Together with the company SchwörerHaus the Research and Test Centre for Solar Systems (TZS) of the Institute for Thermodynamics and Heat Technology (ITW) of the University of Stuttgart in the framework of the project "Solspaces" are developing a new heating concept in the building, combining the solar heating with the long-term heat storage. The central element is a highly efficient thermochemical heat storage tank, enabling the solar heat from summer to be used to heat the building in the winter. After many years of developing, this concept is to be tested for the first time now in a residential house. For this purpose a new type of building of the type "Flying Spaces" from SchwörerHaus was supplied to the University of Stuttgart in Stuttgart-Vaihingen today in the early hours by means of a heavy transport.
"With the new research building at the University of Stuttgart we have the possibility of realising a solar heating system with which the heat requirements of a building can be covered throughout the entire year", the Head of the Research and Test Centre for Solar Systems at ITM, Dr Harald Drück and Project Leader Dr Henner Kerskes were pleased to say.
Whilst everybody is talking about solar energy in terms of electricity, the provision of heat is doomed to a shadowy existence. One reason for this lies in the fact that the heat generated on sunny days needs to be stored for cold periods. Up to now this has been done in water storage tanks requiring a great deal of space. The heating concept pursued in the project "Solspaces", in contrast, is based on a thermal solar system in connection with a sorption heat storage tank. This technology is characterised by energy density three to four times higher than water and enables a compact and almost loss-free heat storage. Its centrepiece is a sorption storage tank made of highly porous zeolithen which is perfused with room exhaust air during the heating period and adsorped in the moisture contained in the air. This process releases heat that is used to heat the building. In summer the principle reverses: now heat is fed into the storage tank loaded with moisture in the form of hot air from solar collectors on the roof of the building. The hot air desorbs the storage material. The moisture entered into the storage tank in winter is hereby driven out and removed from the storage tank with the air flow. The storage material dried through this process is thus available again to heat the building.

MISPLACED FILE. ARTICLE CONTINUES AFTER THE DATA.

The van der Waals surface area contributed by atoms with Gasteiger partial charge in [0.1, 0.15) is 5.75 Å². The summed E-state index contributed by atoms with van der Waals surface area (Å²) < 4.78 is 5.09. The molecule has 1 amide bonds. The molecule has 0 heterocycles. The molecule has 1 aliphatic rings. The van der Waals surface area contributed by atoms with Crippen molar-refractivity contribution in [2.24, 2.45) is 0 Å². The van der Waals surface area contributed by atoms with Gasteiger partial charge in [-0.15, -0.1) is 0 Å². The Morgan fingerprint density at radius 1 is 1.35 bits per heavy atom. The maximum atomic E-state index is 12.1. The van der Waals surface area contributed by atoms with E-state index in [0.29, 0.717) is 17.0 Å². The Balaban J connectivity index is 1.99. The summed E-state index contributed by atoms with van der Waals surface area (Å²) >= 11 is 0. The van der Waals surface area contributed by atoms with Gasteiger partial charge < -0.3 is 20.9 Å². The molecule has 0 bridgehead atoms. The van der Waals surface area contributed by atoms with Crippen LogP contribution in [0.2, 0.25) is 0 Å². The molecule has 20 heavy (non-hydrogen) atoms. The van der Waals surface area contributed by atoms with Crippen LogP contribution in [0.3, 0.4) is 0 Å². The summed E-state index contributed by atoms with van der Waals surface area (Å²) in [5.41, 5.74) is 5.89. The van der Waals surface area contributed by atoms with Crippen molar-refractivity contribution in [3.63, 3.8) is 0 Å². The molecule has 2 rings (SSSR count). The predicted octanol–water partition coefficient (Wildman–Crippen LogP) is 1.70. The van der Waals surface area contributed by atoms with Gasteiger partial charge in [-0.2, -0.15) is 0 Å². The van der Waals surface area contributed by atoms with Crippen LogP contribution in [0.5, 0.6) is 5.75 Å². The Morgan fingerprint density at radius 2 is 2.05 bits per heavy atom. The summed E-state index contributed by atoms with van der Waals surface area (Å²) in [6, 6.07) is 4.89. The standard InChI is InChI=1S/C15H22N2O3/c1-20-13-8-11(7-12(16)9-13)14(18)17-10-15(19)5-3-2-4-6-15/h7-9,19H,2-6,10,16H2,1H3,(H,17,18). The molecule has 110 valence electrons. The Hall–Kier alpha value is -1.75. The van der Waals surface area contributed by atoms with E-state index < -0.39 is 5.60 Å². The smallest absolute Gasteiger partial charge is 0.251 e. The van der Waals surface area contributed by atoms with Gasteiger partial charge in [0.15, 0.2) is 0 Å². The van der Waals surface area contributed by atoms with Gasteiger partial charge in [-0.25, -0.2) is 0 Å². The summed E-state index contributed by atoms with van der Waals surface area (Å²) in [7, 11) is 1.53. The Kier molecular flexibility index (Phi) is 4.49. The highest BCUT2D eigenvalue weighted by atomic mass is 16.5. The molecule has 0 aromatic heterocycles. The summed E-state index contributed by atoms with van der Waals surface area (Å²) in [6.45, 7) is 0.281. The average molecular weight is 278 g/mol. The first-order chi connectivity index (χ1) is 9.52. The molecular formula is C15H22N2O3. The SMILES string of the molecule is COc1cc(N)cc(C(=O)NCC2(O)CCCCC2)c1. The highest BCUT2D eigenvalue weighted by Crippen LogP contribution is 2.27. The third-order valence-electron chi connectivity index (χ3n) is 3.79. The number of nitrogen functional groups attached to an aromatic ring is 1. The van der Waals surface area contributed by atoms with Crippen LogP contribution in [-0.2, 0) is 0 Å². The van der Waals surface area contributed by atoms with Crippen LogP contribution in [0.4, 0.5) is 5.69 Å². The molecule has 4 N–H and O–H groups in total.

This technique will be implemented after the setting up work has finished in the research building on the site of ITW and will be experimentally tested. Initially there will be a detailed measurement based anaylsis of the building with the existing heating technolgy. Subsequently the newly developed solar heating system will be installed and likewise analysed based on measurements so that the advantages resulsting from this system are able to be directly quantified. The project SolSpaces is being funded by the Federal Ministry of the Environment (BMU) with 650,000 Euros for three years.
Flexible building concept
The "Flying Spaces" of SchwörerHaus were selected for the tests since this type of building makes the greatest demands on the compactness and integration of the heating system due to its dimensions and on the other hand shows a specific heating requirement due to its ratio of volumes to surface, which could possibly be transferrable to larger buildings with a worse heat insulation standard. The flexible residential buildings, up to 48 square metres in size, which are completely premanufactured, built and delivered by truck can already be purchased today with a conventional heat supply. Based on the basic idea of a flexible and at the same time more or less self-sufficient residential and building concept, a both innovative as well as future-oriented heating concept is now to be developed enabling integrated and completely regenerative heating requirements cover.
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